Labor induction

Also known as: Elective delivery

If your labor doesn't start on its own, your doctor may use techniques or medicines to bring on contractions and begin labor so you can deliver your baby vaginally. This is called "labor induction."

Why would my labor be induced?
The most common reason for labor induction is your pregnancy has gone one to two weeks or more past your baby's due date. Your baby may get too big if you carry him or her this far past your due date or may not be able to get enough food from inside your body. Your doctor might also recommend labor induction if: 
  • Your water breaks but you aren't having any contractions. 
  • You have high blood pressure. 
  • You have an infection in your uterus. 
  • You have diabetes.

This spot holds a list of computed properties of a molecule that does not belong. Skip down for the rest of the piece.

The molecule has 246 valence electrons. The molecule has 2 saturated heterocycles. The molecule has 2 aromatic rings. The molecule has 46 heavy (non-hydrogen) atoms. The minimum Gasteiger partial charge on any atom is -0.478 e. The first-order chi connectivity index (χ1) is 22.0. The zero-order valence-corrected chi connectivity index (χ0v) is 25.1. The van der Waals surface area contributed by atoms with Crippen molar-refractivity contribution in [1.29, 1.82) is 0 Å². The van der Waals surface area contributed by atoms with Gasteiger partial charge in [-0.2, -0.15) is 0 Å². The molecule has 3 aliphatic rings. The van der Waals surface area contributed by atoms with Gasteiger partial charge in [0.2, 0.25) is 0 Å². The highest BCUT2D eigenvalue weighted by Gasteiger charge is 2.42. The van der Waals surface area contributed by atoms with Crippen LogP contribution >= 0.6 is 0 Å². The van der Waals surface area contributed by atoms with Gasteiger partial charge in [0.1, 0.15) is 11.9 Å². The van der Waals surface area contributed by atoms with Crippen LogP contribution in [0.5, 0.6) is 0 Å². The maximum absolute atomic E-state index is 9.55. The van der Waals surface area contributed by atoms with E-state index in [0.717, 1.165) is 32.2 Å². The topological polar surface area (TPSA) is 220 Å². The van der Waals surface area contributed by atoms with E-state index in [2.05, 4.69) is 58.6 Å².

• There isn't enough amniotic fluid around the baby. 
  • Is there a risk to the baby?

If you and your baby are healthy and labor does not start on its own, it is best to stay pregnant until at least 39 weeks. To support the best care for you and your baby, when patients or providers wish to schedule a delivery (cesarean section or induction) that does not have a medical reason, Providence wants to ensure that this is done when you are at least 39 weeks.

Forms Instructions

Preparing for your delivery: Resources for new mothers and families

Ready to have your baby? Here's everything you'll need to prepare for delivery at a Providence hospital or medical center.

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